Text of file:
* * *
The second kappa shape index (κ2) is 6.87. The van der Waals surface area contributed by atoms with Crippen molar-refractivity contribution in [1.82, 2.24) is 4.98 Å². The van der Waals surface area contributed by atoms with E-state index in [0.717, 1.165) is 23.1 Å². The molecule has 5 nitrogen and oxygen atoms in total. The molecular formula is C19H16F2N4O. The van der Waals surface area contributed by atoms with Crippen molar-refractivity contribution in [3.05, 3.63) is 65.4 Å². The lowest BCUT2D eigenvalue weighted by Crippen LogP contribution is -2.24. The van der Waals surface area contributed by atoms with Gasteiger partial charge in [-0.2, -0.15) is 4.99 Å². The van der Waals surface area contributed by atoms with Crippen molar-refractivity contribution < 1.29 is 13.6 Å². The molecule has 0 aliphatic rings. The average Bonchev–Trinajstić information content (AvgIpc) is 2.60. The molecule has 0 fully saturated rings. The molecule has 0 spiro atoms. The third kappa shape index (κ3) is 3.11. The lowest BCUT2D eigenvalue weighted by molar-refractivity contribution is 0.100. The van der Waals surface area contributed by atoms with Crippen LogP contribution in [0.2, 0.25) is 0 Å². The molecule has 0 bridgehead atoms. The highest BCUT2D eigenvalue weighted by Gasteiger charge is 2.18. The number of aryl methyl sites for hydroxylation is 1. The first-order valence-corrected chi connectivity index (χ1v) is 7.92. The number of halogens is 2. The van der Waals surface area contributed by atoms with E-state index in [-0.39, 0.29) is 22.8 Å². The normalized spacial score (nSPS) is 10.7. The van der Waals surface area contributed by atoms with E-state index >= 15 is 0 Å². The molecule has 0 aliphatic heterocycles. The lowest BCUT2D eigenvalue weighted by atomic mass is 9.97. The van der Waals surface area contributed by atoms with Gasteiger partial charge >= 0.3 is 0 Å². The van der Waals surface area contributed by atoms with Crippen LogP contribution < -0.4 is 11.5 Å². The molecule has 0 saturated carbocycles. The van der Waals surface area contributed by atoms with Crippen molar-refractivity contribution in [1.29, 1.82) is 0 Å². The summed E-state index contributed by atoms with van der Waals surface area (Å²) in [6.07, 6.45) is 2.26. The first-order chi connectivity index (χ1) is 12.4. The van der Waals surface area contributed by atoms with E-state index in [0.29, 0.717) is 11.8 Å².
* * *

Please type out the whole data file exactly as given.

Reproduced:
The second kappa shape index (κ2) is 6.87. The van der Waals surface area contributed by atoms with Crippen molar-refractivity contribution in [1.82, 2.24) is 4.98 Å². The van der Waals surface area contributed by atoms with E-state index in [0.717, 1.165) is 23.1 Å². The molecule has 5 nitrogen and oxygen atoms in total. The molecular formula is C19H16F2N4O. The van der Waals surface area contributed by atoms with Crippen molar-refractivity contribution in [3.05, 3.63) is 65.4 Å². The lowest BCUT2D eigenvalue weighted by Crippen LogP contribution is -2.24. The van der Waals surface area contributed by atoms with Gasteiger partial charge in [-0.2, -0.15) is 4.99 Å². The van der Waals surface area contributed by atoms with Crippen molar-refractivity contribution < 1.29 is 13.6 Å². The molecule has 0 aliphatic rings. The average Bonchev–Trinajstić information content (AvgIpc) is 2.60. The molecule has 0 fully saturated rings. The molecule has 0 spiro atoms. The third kappa shape index (κ3) is 3.11. The lowest BCUT2D eigenvalue weighted by molar-refractivity contribution is 0.100. The van der Waals surface area contributed by atoms with Crippen LogP contribution in [0.2, 0.25) is 0 Å². The molecule has 0 bridgehead atoms. The highest BCUT2D eigenvalue weighted by Gasteiger charge is 2.18. The number of aryl methyl sites for hydroxylation is 1. The first-order valence-corrected chi connectivity index (χ1v) is 7.92. The number of halogens is 2. The van der Waals surface area contributed by atoms with E-state index in [-0.39, 0.29) is 22.8 Å². The normalized spacial score (nSPS) is 10.7. The van der Waals surface area contributed by atoms with E-state index >= 15 is 0 Å². The molecule has 0 aliphatic heterocycles. The lowest BCUT2D eigenvalue weighted by atomic mass is 9.97. The van der Waals surface area contributed by atoms with Gasteiger partial charge >= 0.3 is 0 Å². The van der Waals surface area contributed by atoms with Crippen LogP contribution < -0.4 is 11.5 Å². The molecule has 0 saturated carbocycles. The van der Waals surface area contributed by atoms with Crippen molar-refractivity contribution in [1.29, 1.82) is 0 Å². The summed E-state index contributed by atoms with van der Waals surface area (Å²) in [6.07, 6.45) is 2.26. The first-order chi connectivity index (χ1) is 12.4. The van der Waals surface area contributed by atoms with E-state index in [0.29, 0.717) is 11.8 Å².